Next-gen GPUs Thrust Nvidia Ahead in World of Simulation, Games

Nvidia made several announcements at its GTC event this week, highlighted by the GeForce RTX 40-series GPUs with Ada support. Nvidia CEO Jensen Huang said in a keynote speech that the GPUs would provide a significant performance boost that developers of games and other simulated environments would benefit from.

During the presentation, Huang put the new GPU through its paces in a fully interactive simulation of Racer RTX, a simulation that is fully ray-traced and where all the action is physically modeled. Ada advancements include a new streaming multiprocessor, an RT core with twice the throughput of Ray Triangle intersections, and a new Tensor core with the Hopper FP8 Transformer Engine and 1.4 petaflops of Tensor processing power.

Ada also introduces the latest version of NVIDIA DLSS technology, DLSS 3 that uses AI to generate new frames by comparing new frames to previous frames to understand scene changes. This feature improves game performance up to 4x over brute force rendering.

The GeForce RTX will be available in multiple configurations. The top-of-the-line 4090 for high-performance gaming applications will be available mid-October for $1,599. The GeForce RTX 4080 will be released in November with two configurations. The $1,199 GeForce RTX 4080 16GB features 9,728 CUDA cores and 16GB of high-speed Micron GDDR6X memory.

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Nvidia will also offer the GeForce RTX 4080 in a 12GB configuration with 7,680 CUDA cores for $899.

Omniverse Cloud SaaS

The company also announced this new cloud services to support AI workflows. NVIDIA Announced Its First Software and Infrastructure-as-a-Service Offering – called NVIDIA Omniverse™ Cloudthat empowers artists, developers, and enterprise teams to design, publish, operate, and experience metaverse applications everywhere. With Omniverse Cloud, individuals and teams can design 3D workflows and collaborate without requiring local computing power.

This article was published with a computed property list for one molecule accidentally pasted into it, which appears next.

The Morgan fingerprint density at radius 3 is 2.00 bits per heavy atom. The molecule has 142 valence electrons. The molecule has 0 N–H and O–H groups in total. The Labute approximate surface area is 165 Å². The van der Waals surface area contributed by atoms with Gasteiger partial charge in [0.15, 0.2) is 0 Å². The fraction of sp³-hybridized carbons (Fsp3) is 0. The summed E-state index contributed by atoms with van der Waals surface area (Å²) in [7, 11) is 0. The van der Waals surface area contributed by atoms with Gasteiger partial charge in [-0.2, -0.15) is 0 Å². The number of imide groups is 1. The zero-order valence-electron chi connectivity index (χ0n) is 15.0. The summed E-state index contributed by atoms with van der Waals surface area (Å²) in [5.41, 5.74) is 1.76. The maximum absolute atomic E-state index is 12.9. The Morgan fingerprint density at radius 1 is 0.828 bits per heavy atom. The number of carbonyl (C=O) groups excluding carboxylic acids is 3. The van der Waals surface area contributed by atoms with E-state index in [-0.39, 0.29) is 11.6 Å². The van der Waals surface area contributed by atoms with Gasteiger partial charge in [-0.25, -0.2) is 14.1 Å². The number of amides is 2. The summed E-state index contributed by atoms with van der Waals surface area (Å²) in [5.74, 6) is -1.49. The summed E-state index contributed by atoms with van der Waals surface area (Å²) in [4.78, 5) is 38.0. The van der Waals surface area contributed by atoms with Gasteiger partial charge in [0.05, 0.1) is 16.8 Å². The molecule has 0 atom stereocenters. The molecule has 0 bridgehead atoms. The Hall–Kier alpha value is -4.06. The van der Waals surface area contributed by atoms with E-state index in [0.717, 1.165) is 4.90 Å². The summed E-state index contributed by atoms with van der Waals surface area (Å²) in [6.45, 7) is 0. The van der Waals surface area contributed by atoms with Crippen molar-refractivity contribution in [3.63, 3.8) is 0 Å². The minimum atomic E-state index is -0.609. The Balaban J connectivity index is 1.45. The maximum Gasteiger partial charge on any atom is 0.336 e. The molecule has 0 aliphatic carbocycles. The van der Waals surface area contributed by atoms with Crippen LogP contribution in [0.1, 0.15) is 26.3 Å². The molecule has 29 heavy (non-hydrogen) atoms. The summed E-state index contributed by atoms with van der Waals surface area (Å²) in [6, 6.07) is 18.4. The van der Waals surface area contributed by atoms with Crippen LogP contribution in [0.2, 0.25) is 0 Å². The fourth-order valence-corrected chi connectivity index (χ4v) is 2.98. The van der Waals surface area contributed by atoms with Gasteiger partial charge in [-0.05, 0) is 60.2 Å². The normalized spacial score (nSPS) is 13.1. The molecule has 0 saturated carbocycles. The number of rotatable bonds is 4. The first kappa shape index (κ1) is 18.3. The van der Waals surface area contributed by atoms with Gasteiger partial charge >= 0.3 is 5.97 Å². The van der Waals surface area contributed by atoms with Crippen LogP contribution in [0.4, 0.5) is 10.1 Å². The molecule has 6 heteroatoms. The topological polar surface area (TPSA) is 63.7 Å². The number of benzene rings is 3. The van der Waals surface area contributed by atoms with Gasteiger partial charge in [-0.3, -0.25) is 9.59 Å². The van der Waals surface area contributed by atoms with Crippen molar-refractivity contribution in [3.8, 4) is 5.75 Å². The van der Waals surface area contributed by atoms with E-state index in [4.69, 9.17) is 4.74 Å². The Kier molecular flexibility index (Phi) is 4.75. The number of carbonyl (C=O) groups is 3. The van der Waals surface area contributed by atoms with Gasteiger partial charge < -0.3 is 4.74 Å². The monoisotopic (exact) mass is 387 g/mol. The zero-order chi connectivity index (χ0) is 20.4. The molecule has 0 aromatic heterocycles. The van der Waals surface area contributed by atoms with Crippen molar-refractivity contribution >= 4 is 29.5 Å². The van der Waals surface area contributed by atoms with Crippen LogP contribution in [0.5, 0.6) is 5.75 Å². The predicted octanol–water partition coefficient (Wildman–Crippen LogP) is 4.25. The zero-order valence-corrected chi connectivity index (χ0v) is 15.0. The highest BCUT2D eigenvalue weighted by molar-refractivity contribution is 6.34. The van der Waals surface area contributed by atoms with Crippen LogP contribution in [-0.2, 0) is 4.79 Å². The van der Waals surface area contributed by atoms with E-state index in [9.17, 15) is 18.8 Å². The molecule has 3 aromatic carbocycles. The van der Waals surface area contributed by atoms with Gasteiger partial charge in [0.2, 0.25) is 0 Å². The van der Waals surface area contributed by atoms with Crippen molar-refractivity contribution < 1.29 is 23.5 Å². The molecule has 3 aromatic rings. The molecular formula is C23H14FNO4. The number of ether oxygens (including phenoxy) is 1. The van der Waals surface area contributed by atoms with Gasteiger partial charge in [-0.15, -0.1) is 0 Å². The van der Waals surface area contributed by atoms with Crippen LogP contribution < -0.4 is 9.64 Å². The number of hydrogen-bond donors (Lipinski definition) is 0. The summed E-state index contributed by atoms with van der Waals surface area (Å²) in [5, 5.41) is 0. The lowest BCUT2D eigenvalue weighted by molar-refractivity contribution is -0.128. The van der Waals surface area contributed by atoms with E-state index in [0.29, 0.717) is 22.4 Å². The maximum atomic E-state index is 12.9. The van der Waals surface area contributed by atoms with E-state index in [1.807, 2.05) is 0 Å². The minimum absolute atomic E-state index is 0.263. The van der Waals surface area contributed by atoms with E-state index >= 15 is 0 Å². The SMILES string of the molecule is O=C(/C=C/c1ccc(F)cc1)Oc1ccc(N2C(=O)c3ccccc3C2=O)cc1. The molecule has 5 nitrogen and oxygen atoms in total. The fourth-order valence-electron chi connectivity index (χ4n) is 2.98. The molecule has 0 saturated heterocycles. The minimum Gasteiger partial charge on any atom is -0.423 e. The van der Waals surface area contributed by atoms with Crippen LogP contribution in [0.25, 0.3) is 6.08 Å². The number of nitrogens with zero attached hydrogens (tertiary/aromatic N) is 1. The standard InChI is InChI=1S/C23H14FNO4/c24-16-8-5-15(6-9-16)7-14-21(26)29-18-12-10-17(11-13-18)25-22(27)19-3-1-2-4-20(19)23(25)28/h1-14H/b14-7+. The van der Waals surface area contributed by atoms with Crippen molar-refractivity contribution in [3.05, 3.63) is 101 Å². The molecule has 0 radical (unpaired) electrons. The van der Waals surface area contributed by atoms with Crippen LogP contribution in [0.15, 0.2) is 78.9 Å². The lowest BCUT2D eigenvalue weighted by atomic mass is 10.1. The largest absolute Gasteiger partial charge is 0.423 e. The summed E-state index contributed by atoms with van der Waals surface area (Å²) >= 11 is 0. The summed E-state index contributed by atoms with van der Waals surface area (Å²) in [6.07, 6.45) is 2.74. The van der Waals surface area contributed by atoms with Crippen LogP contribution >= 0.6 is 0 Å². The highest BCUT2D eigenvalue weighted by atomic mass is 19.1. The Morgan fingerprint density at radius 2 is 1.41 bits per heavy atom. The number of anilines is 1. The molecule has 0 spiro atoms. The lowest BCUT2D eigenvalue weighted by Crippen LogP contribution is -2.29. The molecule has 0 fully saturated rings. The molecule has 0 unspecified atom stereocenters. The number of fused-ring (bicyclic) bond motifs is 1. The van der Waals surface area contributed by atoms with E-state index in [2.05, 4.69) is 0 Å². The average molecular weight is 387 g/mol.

Omniverse Cloud Services run on the Omniverse Cloud Computer, a computer system consisting of NVIDIA OVX™ for graphics and physics simulation, Nvidia HGX™ for advanced AI workloads and the NVIDIA Graphics Delivery Network (GDN), a globally distributed data center network to deliver high-performance, low-latency Metaverse graphics at the edge.

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Rise of LLMs

During his keynote speech, Huang also pointed to the growing role of large language models, or LLMs, in AI applications that power processing engines used in social media, digital advertising, e-commerce and search. He added that large language models based on the Transformer deep learning model, first introduced in 2017, are now driving leading AI research because of their ability to understand human language without supervision or labeled datasets.

To make it easier for researchers to apply this “incredible” technology to their work, Huang announced the Nemo LLM Service, a cloud service managed by NVIDIA to customize pre-trained LLMs for specific tasks. For drug and life science researchers, Huang also announced BioNeMo LLM, a service for creating LLMs that understand chemicals, proteins, DNA and RNA sequences.

Huang announced that NVIDIA is collaborating with The Broad Institute, the world’s largest producer of human genome information, to make NVIDIA Clara libraries such as NVIDIA Parabricks, Genome Analysis Toolkit and BioNeMo available on Broad’s Terra Cloud platform.

To power these AI applications, Nvidia will begin shipping its next-generation NVIDIA H100 Tensor Core GPU powered by Hopper’s Transformer Engine in the coming weeks. According to the company, the partners building systems include Atos, Cisco, Dell Technologies, Fujitsu, GIGABYTE, Hewlett Packard Enterprise, Lenovo and Supermicro. Additionally, Amazon Web Services, Google Cloud, Microsoft Azure and Oracle Cloud Infrastructure will begin deploying H100-based instances in the cloud starting next year.

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Powering AV systems

For autonomous vehicles, Huang introduced DRIVE Thor, which combines Hopper’s transformer engine, Ada’s GPU, and Grace’s amazing CPU.

The Thor superchip delivers 2,000 teraflops of power, replacing Atlan on the DRIVE roadmap and providing a seamless transition from DRIVE Orin, which has 254 TOPS of power and is currently used in production vehicles. According to Huang, the Thor processor will power robotics, medical instruments, industrial automation and edge AI systems.

Spencer Chin is Senior Editor for Design News and covers the electronic beat. He has extensive experience in developing components, semiconductors, subsystems, power supply and other facets of electronics from both a business/supply chain and technology perspective. He can be reached at [email protected]

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